By Andrew Knott of Explorations of Ambiguity
Much like chickens, Cheez-Its are healthier, happier, and more nutritious when they are free to roam as they please. So stop worrying when your kids release those little golden squares of salt, gluten, and cheese-like substance from their cardboard prison and scatter them about your house and yard for later consumption. Each time you catch sight of your offspring plucking a fluorescent orange cracker from underneath a couch cushion and popping it into his mouth, just remember, you are simply showing your commitment to the free-range lifestyle.
No modifier required. Everything you need to know is right in the name. Wheat is a nutritious and hearty product of the heartland. Thin indicates that your children won’t get obese from eating whole boxes of these delightful, wheaty crackers with nutty undertones. The two liter soda he just snuck from the fridge will probably take care of that, though.
OK, Oreos may or may not be free of GMOs, but no one knows what GMOs are anyway. So why not?
Artisanal Apple Juice
Sure, it might still be little more than sugar water, but all you have to do is add the word “artisanal” and it instantly conjures images of you and your children wandering through an apple orchard, plucking rosy apples from dew-soaked trees and bonding as you hand-press the juice under the setting autumn sun. Hey, it sure beats cracking open a jug of Juicy Juice in Costco while you’re arguing with your kids over plastic bags.
Classical Cinnamon Toast Crunch
Every time your kids chow down on those little squares covered with loads of sugar and a list of substances you can’t pronounce, not only are they consuming their recommended daily intake of many key vitamins, minerals, and carcinogens, but also it is almost as if they are reaching back in time to share a meal with the men and women of antiquity. After all, cinnamon is the spice that launched a thousand ships or something.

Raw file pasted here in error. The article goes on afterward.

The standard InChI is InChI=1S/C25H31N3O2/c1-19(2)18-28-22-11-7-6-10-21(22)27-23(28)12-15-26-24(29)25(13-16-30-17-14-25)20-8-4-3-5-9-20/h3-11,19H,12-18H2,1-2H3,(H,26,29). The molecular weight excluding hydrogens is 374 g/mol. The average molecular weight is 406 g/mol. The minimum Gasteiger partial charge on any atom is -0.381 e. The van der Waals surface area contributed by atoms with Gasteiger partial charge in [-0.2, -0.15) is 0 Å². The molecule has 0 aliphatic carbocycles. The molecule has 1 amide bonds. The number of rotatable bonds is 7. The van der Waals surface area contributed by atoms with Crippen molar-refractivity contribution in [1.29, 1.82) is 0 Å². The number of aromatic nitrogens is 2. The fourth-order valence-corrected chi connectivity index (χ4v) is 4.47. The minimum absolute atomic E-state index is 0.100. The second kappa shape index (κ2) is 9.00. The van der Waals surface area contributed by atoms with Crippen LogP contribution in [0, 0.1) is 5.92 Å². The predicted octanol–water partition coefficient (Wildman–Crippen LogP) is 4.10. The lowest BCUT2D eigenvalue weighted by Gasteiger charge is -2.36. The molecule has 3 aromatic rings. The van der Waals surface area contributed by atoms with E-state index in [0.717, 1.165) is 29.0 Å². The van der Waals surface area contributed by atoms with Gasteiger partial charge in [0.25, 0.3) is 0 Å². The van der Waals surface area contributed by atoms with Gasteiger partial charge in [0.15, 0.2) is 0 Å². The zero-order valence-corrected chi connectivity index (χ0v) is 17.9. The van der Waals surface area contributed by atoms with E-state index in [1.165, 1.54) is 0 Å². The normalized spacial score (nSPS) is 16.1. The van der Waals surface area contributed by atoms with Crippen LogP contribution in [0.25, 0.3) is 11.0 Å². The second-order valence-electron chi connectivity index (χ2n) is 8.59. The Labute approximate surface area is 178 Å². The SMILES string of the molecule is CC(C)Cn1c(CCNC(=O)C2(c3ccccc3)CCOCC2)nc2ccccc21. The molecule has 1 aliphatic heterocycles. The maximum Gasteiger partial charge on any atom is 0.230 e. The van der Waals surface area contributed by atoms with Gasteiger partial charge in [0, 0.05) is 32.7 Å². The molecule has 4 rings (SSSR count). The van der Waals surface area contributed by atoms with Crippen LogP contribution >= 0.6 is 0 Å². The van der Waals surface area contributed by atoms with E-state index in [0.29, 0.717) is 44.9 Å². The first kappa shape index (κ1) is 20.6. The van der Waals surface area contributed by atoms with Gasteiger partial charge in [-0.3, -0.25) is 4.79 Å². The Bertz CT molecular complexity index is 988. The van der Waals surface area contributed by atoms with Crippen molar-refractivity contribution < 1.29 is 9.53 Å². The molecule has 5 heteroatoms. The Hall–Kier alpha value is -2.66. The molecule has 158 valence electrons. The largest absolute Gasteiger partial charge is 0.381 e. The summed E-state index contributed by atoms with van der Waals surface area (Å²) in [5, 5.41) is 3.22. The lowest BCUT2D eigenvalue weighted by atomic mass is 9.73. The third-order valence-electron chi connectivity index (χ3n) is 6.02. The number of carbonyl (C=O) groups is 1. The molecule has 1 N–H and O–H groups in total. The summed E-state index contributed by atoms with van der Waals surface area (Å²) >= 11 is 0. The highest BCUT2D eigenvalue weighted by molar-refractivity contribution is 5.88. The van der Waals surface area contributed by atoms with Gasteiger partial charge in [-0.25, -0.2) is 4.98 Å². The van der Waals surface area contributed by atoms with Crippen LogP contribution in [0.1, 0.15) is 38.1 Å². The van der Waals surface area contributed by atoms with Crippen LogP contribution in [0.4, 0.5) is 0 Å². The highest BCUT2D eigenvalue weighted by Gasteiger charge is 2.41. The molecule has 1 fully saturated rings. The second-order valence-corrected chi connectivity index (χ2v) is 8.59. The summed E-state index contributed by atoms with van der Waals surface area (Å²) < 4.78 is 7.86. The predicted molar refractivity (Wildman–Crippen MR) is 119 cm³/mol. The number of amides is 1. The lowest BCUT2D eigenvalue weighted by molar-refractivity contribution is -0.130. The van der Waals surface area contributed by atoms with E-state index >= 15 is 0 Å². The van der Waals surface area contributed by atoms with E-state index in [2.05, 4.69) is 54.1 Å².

(See Free-Range Cheez-Its.)
Locally-Sourced Sweet and Sour Chicken
Sure, the chicken meat might be slathered in batter and deep fried, and the dipping sauce might be high-fructose corn syrup with red food coloring, but it doesn’t get more locally-sourced than the Chinese restaurant around the corner from your house. Who needs a farmer’s market?
Where some might see frozen, rainbow, high-fructose corn syrup on a stick, you see an expression of your family’s progressive values and inclusiveness. It’s never too early to start teaching your children the value of symbolic activism.
Greek God Yogurt
If it was good enough to fuel Hercules, surely it’s good enough for your kids to eat twice a day, every day. Each container may contain as much sugar as a miniscule serving of ice cream, but the muscles and heroism don’t lie.
Organic Mac & Cheese
Just kidding, of course. This isn’t a real thing.
About the Author
Andrew is a writer from Orlando, Florida. His work has appeared in McSweeney’s Internet Tendency, The Higgs Weldon, RAZED, Queen Mob’s Teahouse, Defenestration Magazine, Scary Mommy, Flash Fiction Magazine, and Paste Magazine. He also writes on his website, Explorations of Ambiguity, and you can follow him on Twitter and Facebook. His first book, Fatherhood: Dispatches From the Early Years, is available now.